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The ultimate family camping packing list

This list has evolved over several years of camping with family and friends.

I love a good list and a packing list for camping is invaluable.

Hope you can use it, feel free to share it. And let me know if you’ve stuff to add to it.

Happy camping!

Tent, pegs, mallet
Gaffer tape, fabsil
Airbeds, Pump and batteries
Phones/iPads/Bluetooth speaker/chargers
Sleeping bags, Pillows, Duvet, Blankets
Kettle, Saucepan, frying pan, chopping board
Cutlery
Washing up bowl, sponges, liquid, tea towel, kitchen towel, foil, bin bags
Foil pie plates
Plates, bowls, cups, wine glasses
Cool bag/ box and cold packs
Knife, egg slice, whisk, wooden spoon, bottle/tin opener, cheese grater, bbq tongs
Toys: outdoor toys, bucket & spade, colouring in books, pencil case, books, Cuddlies
Soap bags, Towels, Flannels, Toilet roll
Lanterns, torches, batteries
Cooker, gas, matches
Bbq
Tables, Chairs
Dustpan and brush
Bunting, flag, pole
Fairy lights
Clothes, (warm stuff for cold evenings, cool stuff for warm days, waterproof jackets, swimmers) shoes (flip flops, beach shoes for pebbly beach, trainers, wellies)
Fruit, breakfast cereal, tea bags, snacks, biscuits, crisps, squash
Marshmallows and sticks
Wine boxes
Beach mats, body boards
headtorch,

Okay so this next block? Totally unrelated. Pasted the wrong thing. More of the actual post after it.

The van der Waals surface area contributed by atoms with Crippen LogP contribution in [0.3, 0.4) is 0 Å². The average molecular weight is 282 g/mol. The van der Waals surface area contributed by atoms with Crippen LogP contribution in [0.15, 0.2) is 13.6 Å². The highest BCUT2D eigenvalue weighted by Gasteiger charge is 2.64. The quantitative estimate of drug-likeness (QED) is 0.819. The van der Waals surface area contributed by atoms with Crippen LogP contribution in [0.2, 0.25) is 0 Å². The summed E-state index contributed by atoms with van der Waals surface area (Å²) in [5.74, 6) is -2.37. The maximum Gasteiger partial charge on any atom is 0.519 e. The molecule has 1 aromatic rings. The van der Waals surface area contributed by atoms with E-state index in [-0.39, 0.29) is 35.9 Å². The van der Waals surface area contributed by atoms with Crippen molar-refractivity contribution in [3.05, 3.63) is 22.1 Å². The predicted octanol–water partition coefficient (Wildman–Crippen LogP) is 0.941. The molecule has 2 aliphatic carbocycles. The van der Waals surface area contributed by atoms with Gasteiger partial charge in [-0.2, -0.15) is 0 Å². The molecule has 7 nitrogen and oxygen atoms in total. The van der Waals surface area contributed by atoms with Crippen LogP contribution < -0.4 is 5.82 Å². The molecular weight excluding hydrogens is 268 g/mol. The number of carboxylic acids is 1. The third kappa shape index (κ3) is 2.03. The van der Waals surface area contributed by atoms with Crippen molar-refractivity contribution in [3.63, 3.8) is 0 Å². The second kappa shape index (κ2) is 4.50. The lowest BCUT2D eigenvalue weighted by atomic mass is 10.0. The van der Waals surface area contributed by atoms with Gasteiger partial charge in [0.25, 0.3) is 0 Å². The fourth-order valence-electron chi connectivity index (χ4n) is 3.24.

yoga mat, yoga clothes,
travel wash
pegs,
scissors

Expect Nothing by Alice Walker for #NationalPoetryDay

alice walkerI love this poem. I try to live it. Not always succeeding, but hey!


Expect nothing. Live frugally
On surprise.
become a stranger
To need of pity
Or, if compassion be freely
Given out
Take only enough
Stop short of urge to plead
Then purge away the need.

Wish for nothing larger
Than your own small heart
Or greater than a star;
Tame wild disappointment
With caress unmoved and cold
Make of it a parka
For your soul.

Discover the reason why
So tiny human midget
Exists at all
So scared unwise
But expect nothing. Live frugally
On surprise.

Hello. I am Alan Stoob, Britain’s Premier Nazi Hunter

Alan Stoob Nazi Hunter by Saul WordsworthAlan is married to Edame. They’re due to retire to Bournemouth. They love a Bergerac box set and an afternoon session on the port. They’ve had their troubles, past indiscretions that occasionally return to bother them, troubled offspring with complex families of their own.

But it’s a loving relationship – fun and fruity. Well as fruity as Alan can manage. Broadly all is calm in Dunstable, Beds, until the original Nazi Hunter and fax-lover Simon Weisenthal recruits Alan out of retirement to take over his mission.

And so the thriller begins. Continue reading

Awake at 3.45 again

Two hours later, I’m writing a post. I need to find a good book if this keeps happening, otherwise I’ll just get lost in Internet wormholes like this one:

For those who post about waking up at 3 AM http://www.godlikeproductions.com/forum1/message2258016/pg1

An idle Google search reveals, that amongst the exhausted parents awake at this time are a bunch of folks convinced this is the devil’s hour.

i think I’m more prosaically worrying about surviving a work day that started three hours too soon.

What’s happening with the old Water Company Buildings in Hampton?